Could you imagine if Hollywood reissued a 2015 version of “The Notebook?”
Here, I’ll paint the scene: A humble young startup worker falls madly in love with a rich fashion blogger, only to find out her parents don’t approve of their newly blossoming romance -- or the fact that their daughter isn’t dating someone working in finance or law -- and so they move her away, entirely.
Determined to remain in contact and ultimately prove his undying love for her, the dude writes her 365 e-mails -- one a day, for an entire year – except she never gets the chance to read any of them since her mom is extra conniving and blocked his f*cking e-mail address.
Yeah, it doesn’t have quite the same charm as the original -- but that’s kind of representative of the times. Sh*t ain’t getting much more charming in the year 2015.
Sure, things are getting quicker; things are getting easier, but, let’s be real: There’s certainly been a shift of focus over the past few decades.
At some point, “charming” gave way to “convenience,” and we’ve seen this concept apply to many different facets of our lives, including our relationships.
And while, with most things, convenience usually leads to a better experience -- I can’t really say it does the same with matters of romance.
I don’t believe there is a “quick” or “easy” way to go about romance.
I think that’s the fundamental problem with -- and driving force behind -- the whole “hook-up culture” we engage in today. People don’t want to put in the work that was once required by relationships; we don’t want commitment.
We want Tinder on which we can sit on our couch and swipe right for hours on end.
We want relationships in which we don’t have to pick up the phone to call -- let alone show up in person -- to say, “I love you.”
And, honestly, I feel like it’s taking away from a lot of the aspects of love that made it desirable in the first place.
I’m sure we’ve all seen movies, much like “The Notebook” (yeah, I’ve watched this movie numerous times with numerous different girlfriends), in which romance is the star of the show, before any individual character.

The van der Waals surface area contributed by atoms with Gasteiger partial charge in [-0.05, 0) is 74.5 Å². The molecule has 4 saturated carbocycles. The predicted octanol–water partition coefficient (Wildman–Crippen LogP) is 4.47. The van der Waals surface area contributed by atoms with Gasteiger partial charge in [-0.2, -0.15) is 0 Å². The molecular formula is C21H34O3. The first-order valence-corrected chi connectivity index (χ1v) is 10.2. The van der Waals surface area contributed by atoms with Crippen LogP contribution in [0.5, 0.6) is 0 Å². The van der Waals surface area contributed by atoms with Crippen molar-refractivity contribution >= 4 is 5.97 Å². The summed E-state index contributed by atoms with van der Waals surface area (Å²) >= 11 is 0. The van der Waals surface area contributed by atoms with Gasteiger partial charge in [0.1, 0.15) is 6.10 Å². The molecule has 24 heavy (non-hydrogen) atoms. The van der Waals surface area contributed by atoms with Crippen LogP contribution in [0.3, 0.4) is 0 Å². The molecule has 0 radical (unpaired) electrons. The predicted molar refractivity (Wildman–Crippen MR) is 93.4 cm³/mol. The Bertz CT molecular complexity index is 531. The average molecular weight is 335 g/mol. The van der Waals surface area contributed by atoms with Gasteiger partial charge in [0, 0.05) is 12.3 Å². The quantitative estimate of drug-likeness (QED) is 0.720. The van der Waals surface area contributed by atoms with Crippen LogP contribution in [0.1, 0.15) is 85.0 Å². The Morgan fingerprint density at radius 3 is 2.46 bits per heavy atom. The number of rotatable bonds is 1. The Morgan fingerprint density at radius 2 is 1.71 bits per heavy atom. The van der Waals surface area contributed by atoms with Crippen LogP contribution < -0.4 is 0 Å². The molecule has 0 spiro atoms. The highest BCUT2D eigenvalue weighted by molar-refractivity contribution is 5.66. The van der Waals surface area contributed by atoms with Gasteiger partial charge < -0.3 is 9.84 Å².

Today, that’s hardly the case with relationships -- even off the silver screen.
Today, love has become an activity two people participate in -- in the free time of their own agenda. See, commitment has declined in exchange for “hook ups” because “hook ups” are very egocentric things.
When you tell your friends you hooked up with someone, you’ll probably take a slightly braggadocious tone and boast about it like you would any of your other accomplishments.
That’s far from love though; love necessitates vulnerability and faith in something bigger than you. It’s the opposite of egocentric; you begin to think of someone else first.
Aside from our own (real) love lives taking a hit from this “hook-up culture,” Hollywood has, too. Come to think of it, “The Notebook” is probably the last romance movie I’ve seen.
Granted, I’ve been out of a relationship for quite some time now; I really haven’t gotten the urge to hit the cinema for a romantic comedy.
And probably because I know it wouldn’t be relevant to actual dating situations in real life -- or at least the ones I deal with.
Unless a new flick about how to successfully slide in your crush’s DM was hitting theatres this Thanksgiving, I don’t really see the purpose of wasting two hours (and $20 for popcorn and a soda), however, I can’t fully say I’m not envious of generations past, spending aside.
I mean, at least my father had somewhat of a model to follow, with regard to dating and romance in general.
Who knows, maybe he saw “West Side Story” and put together a little choreographed routine that ultimately won the heart of my mom over -- it could’ve happened.
Regardless, Hollywood provided the youth with at least a somewhat accurate depiction of what women wanted -- and men alike -- through romantic films.
It’s simply faded out today. And even from a consumer standpoint, Hollywood has taken a hit from the advancement of the “hook-up culture.”
The other day my mom sent me a little bit of money and told me to “go take a nice girl out for a movie”; I laughed.
That must’ve been nice, huh? Back in the day, first dates were almost spelled out for you -- if you took a young lady out to the movies, you couldn’t go wrong.
I could only imagine the response I’d get if I ever pulled the “You wanna go see a movie?” card out at the bar. Movies don’t have the same pizzazz they once did.
Especially since hook-up culture doesn’t allow much room for second dates or dating in general -- it’s usually just, “Let’s meet for drinks and take it from there.”
I’m not sure if it’s the chicken or the egg with this scenario. Has the hook-up culture eliminated the need for romance in Hollywood?
Or has the dissolution of romance in Hollywood transitioned into everyday life and the beginnings of the hook-up culture?
I’m not sure, but I do know one thing for certain: If Tinder existed back when the original “Notebook” setting took place, I doubt the Ryan Gosling character would’ve penned more than one or two notes before swiping right and saving himself the work.